# Generic number type

### From HaskellWiki

m (change "floor" to "round") |
(→See also: link to "converting numbers") |
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== Idiomatic solutions == |
== Idiomatic solutions == |
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− | It is strongly advised to carefully check whether a GenericNumber is indeed useful for your application. |
+ | It is strongly advised to carefully check whether a <hask>GenericNumber</hask> is indeed useful for your application. |

So let's revisit some examples and their idiomatic solutions in plain Haskell 98. |
So let's revisit some examples and their idiomatic solutions in plain Haskell 98. |
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== See also == |
== See also == |
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+ | * [[Converting numbers]] |
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* The discussion on haskell-cafe which provided the impetus for this page: http://www.haskell.org/pipermail/haskell-cafe/2007-June/027092.html |
* The discussion on haskell-cafe which provided the impetus for this page: http://www.haskell.org/pipermail/haskell-cafe/2007-June/027092.html |
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## Latest revision as of 12:16, 29 December 2010

## Contents |

## [edit] 1 Problem

Question:

Can I have a generic numeric data type in Haskell which coversAnswer: In principle you can define a type like

data GenericNumber = Integer Integer | Rational Rational | Double Double

However you will find that it is difficult to implement these methods in a way that is appropriate for each use case. There is simply no type that can emulate the others.

Floating point numbers are imprecise -that all scripting language users have encountered so far (or ignored :-).

A## [edit] 2 Idiomatic solutions

It is strongly advised to carefully check whether aSo let's revisit some examples and their idiomatic solutions in plain Haskell 98.

### [edit] 2.1 average

You may find it cumbersome to manually convert integers to fractional number types like in

average :: Fractional a => [a] -> a average xs = sum xs / fromIntegral (length xs)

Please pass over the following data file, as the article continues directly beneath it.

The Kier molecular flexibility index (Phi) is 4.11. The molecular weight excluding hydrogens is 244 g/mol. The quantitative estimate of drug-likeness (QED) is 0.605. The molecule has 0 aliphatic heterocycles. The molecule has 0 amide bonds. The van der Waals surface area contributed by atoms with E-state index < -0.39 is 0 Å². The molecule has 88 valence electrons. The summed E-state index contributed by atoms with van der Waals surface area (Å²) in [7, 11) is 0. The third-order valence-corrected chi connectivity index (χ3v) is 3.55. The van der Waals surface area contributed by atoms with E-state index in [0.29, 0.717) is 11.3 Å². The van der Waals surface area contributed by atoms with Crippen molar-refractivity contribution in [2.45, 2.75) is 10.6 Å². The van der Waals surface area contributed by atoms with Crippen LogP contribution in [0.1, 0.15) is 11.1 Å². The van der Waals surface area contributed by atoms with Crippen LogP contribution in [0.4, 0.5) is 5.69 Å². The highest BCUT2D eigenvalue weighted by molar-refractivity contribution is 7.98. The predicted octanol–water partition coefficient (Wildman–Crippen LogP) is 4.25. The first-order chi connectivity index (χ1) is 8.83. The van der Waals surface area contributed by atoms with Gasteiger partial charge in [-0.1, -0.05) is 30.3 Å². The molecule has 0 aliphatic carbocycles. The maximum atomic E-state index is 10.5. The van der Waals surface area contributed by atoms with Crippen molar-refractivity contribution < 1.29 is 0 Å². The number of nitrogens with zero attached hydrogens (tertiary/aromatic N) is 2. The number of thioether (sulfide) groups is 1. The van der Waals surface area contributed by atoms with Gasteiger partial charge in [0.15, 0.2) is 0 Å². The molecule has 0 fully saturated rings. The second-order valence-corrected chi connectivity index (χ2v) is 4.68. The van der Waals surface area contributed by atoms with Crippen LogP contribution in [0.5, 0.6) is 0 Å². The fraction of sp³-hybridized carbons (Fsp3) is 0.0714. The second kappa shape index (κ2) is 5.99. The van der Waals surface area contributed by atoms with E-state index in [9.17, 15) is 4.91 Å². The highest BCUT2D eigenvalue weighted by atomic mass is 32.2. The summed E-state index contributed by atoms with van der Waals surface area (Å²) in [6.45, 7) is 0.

and you may prefer

average :: [GenericNumber] -> GenericNumber average xs = sum xs / genericNumberLength xs

average :: Fractional a => [a] -> a average xs = sum xs / genericLength xs

### [edit] 2.2 ratios

You find it easy to write

1 / 3 :: Rational

but uncomfortable that

1 / floor pi :: Rational

does not work.

The first example works, because the numeric literals1 % 3 :: Rational 1 % floor pi :: Rational

### [edit] 2.3 isSquare

It may seem irksome thatisSquare :: (Integral a) => a -> Bool isSquare n = (round . sqrt $ fromIntegral n) ^ 2 == n

isSquare :: GenericNumber -> Bool isSquare n = (round . sqrt $ n) ^ 2 == n

### [edit] 2.4 squareRoot

Closely related is the (floor of the) square root of integers. It is tempting to implement

squareRoot :: Integer -> Integer squareRoot = floor . sqrt . (fromIntegral :: Integer -> Double)

This will not work for several reasons:

- For a square number, may give a result slightly below an integer, whichsqrtwill round down to the next integer.floor
- will not preserve the (arbitrary high) precision offromIntegrals and thus will not give precise results.Integer
- may exceed the maximum exponent of the floating point representation and fail with an overflow error orfromIntegralresult.Infinity

The most efficient way is to call the native implementation of the square root of GNU's multiprecision library. (How to do that?) The most portable way is to implement a square root algorithm from scratch.

(^!) :: Num a => a -> Int -> a (^!) x n = x^n squareRoot :: Integer -> Integer squareRoot 0 = 0 squareRoot 1 = 1 squareRoot n = let twopows = iterate (^!2) 2 (lowerRoot, lowerN) = last $ takeWhile ((n>=) . snd) $ zip (1:twopows) twopows newtonStep x = div (x + div n x) 2 iters = iterate newtonStep (squareRoot (div n lowerN) * lowerRoot) isRoot r = r^!2 <= n && n < (r+1)^!2 in head $ dropWhile (not . isRoot) iters

## [edit] 3 See also

- Converting numbers
- The discussion on haskell-cafe which provided the impetus for this page: http://www.haskell.org/pipermail/haskell-cafe/2007-June/027092.html